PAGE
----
Which is what caused my second crisis, a crisis of faith. Many of my friends are not aware that I am no longer Catholic. Or Christian, for that matter. I guess they will find out if they read this, but I am okay with that. As long as no one tries to convert me, it’s all good. So now I am agnostic in general, atheist at times.
The third crisis was my oh my gosh moment when I realized that not only had I abandoned my religion and embraced the LGBTQ+ community, I also am a member of said community. The pay-off for my research was an identity crisis that was eventually resolved when I accepted that I am both asexual and biromantic.
What asexual means
It’s been about a year since I discovered the term asexual. Well, that’s not completely true. Being a student, I had certainly encountered the word, but only as part of the term “asexual reproduction.” That concept has no bearing on my current topic of conversation, which is about what asexual has come to mean in terms of the LGBTQ+ community.
Asexual these days means having no sexual attraction at all towards others. It’s simple. There are other things that are stereotypically ace (which is another word for asexual), but I will go over that in my section about how I know I am ace.
The differences between sexual, romantic, and aesthetic attraction
Sexual attraction is the desire for sexual contact or showing sexual interest in another person. Romantic attraction is wanting to do romantic stuff with another person, but does not necessarily include sex. Sexual and romantic attraction often go together but not always. Society and the media often conflate the two, but they are different, and you can have one without the other.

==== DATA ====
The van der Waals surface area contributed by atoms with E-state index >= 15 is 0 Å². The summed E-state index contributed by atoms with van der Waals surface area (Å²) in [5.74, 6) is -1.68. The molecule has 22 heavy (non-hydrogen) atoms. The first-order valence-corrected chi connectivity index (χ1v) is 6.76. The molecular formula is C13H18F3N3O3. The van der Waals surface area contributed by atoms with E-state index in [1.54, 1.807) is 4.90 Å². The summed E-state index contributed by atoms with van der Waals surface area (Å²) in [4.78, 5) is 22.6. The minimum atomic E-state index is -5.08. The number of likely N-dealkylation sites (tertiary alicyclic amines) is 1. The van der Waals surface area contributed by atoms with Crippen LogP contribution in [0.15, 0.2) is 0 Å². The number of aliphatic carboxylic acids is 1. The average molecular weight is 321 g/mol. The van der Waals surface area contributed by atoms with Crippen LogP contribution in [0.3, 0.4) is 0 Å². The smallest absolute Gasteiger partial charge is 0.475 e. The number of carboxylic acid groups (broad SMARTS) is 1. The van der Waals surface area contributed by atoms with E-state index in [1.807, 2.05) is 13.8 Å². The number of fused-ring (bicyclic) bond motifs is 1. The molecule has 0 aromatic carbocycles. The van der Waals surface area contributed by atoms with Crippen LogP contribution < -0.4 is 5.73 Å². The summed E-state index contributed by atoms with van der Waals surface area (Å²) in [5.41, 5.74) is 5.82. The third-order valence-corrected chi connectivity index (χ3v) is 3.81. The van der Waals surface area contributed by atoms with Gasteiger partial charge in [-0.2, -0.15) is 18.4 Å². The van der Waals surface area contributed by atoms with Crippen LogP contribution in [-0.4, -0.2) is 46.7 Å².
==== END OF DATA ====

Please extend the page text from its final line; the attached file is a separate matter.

Aesthetic attraction is appreciating how someone looks, kind of like how one would appreciate a work of art, but does not include any romantic or sexual interest or attraction.
I do not experience any sexual attraction whatsoever, and have trouble understanding how anyone could. Sex is such a weird thing to want, in my opinion. Not shaming anyone who does want it; I just don’t get the appeal.
Romantic attraction I do experience. I have had crushes on both guys and girls. Some were short-lived, others were longer term, the longer ones I considered my “real” crushes. I want a romantic relationship, but I could also pretty easily be single for my entire life without really feeling like I am messing up.
This is super ignorant, but since I felt the same way about guys and girls even as a Catholic, I wrongly thought that all people had feelings for people of all sexes, but if they were moral they only pursued those crushes that were on the opposite sex. In my head, lesbians and gays were people who chose to have relationships with the same-sex–they made the “wrong’ choice, I had thought as a Catholic. On later reflection, I realized that I only thought this because I experience the same or very similar levels of attraction to both males and females. (I have only met two people who are non-binary and I am not sure if I am attracted to non-binary people as well, since I didn’t have feelings for either of those people.) I suppressed the feelings I had for people of the same sex and only allowed myself to pursue relationships with guys.
Aesthetic attraction is not something that I have experience with either. I don’t care what the heck people look like. I have a bad memory for faces and even general appearance, which may be a factor in that. (That’s not an ace thing, that’s just a me thing. Aces can experience romantic and aesthetic attraction–just not sexual attraction. I personally cannot recall faces, which may factor into my particular lack of aesthetic attraction.)
This is a very short explanation that goes straight to the point–if you have any specific questions, feel free to contact me by social media or leave a comment.
How I know I am asexual and biromantic
Now these next things that I will describe are not true of all aces, but are common among them.